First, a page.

I had itchy feet, so clambered some rocks in an attempt to get to the waterfalls. It was one of those times where things looked nearer than they are, and getting over those rocks was also pretty hard going. I got fairly near the waterfalls (following the little creek) but gave up when it started hailing.
Once through the tunnel, I resumed my role of wide-eyed wanderer, and quite literally kept having to turn to my imaginary passenger to ask… did you see that?
Anyway, I eventually made it to Milford Sound itself about lunchtime, checked out some cruise times and decided that as it was glorious sunshine, I would rather go tramping than sitting in a boat.
Back down the Milford Road, I headed to Humboldt Falls.
[GPS coordinates for Google Maps: -44.692878 168.125918. It’s just over an hour from The Divide, take a right turn onto the Hollyford Track Road – past Gunn’s (Hollyford) Camp. You can’t really miss it as the unsealed track stops at the river.]
My NZ Frenzy guidebook said that this was a great tramp upstream to the foot of the falls on a nice day. Some ‘rock hopping’ and a bit of shallow wading was apparently all it was. What it failed to say was that if it had been raining a fair bit (apparently 3 days non-stop), then the water levels are significantly higher and not one to try.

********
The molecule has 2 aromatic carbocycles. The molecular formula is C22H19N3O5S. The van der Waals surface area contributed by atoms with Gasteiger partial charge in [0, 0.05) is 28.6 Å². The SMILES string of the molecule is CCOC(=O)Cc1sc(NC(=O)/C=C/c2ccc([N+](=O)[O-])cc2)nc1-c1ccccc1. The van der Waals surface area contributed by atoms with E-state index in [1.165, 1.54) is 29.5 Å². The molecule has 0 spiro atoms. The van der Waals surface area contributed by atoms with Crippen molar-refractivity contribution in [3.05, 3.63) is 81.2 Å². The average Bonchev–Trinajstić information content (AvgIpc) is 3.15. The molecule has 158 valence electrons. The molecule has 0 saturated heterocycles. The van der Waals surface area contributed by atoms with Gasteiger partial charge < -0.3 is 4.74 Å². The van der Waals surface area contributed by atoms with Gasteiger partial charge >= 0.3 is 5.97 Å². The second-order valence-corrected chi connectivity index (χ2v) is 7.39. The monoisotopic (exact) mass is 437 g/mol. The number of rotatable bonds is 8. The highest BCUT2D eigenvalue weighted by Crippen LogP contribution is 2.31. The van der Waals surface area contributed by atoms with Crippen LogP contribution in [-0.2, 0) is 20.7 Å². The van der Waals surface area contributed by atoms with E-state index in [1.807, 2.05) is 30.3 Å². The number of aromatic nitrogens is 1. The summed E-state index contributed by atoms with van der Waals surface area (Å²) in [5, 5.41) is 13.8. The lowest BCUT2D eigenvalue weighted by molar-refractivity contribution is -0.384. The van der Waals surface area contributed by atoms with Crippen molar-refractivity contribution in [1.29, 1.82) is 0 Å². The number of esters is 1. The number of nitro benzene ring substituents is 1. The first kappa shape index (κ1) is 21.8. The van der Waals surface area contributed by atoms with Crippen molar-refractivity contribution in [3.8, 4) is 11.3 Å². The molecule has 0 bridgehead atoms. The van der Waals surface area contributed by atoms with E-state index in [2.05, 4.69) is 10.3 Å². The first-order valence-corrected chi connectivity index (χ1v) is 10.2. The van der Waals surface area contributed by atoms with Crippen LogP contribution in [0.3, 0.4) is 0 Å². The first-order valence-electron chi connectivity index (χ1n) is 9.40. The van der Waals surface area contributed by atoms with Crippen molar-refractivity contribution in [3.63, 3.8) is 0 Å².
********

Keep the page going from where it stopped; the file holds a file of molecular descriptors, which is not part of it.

Instead of rock-hopping, I ended up wading in water mid-thigh in fairly strong currents. Didn’t quite get to see the ‘shangri la’ that was promised, but it was a fun little wade nonetheless, although quite scary and in hindsight maybe not that smart a thing to do.
Gunn’s Camp nearby was my stop for the night. It was pretty much wonderful in every aspect.
Great-humoured curiosities scattered around the place, and there’s even a museum with lots of historical objects and stories about the Milford Road.
Boiling hot shower that was powered by a wood burner, and also a wood burning stove in the living area (although the wood was pretty wet and difficult to get going).
That night, I fell asleep listening to the sounds of the creek next to me, while watching stars in the pitch dark (as they turn the generator off at 22:00) and quiet (as there were only 4 others staying). Perfection.
The next morning, I headed back to Milford Sound and went on the boat cruise that everyone does. There are a few operators that pretty much do the same loop, so I chose what looked like the smallest boat at Southern Discoveries.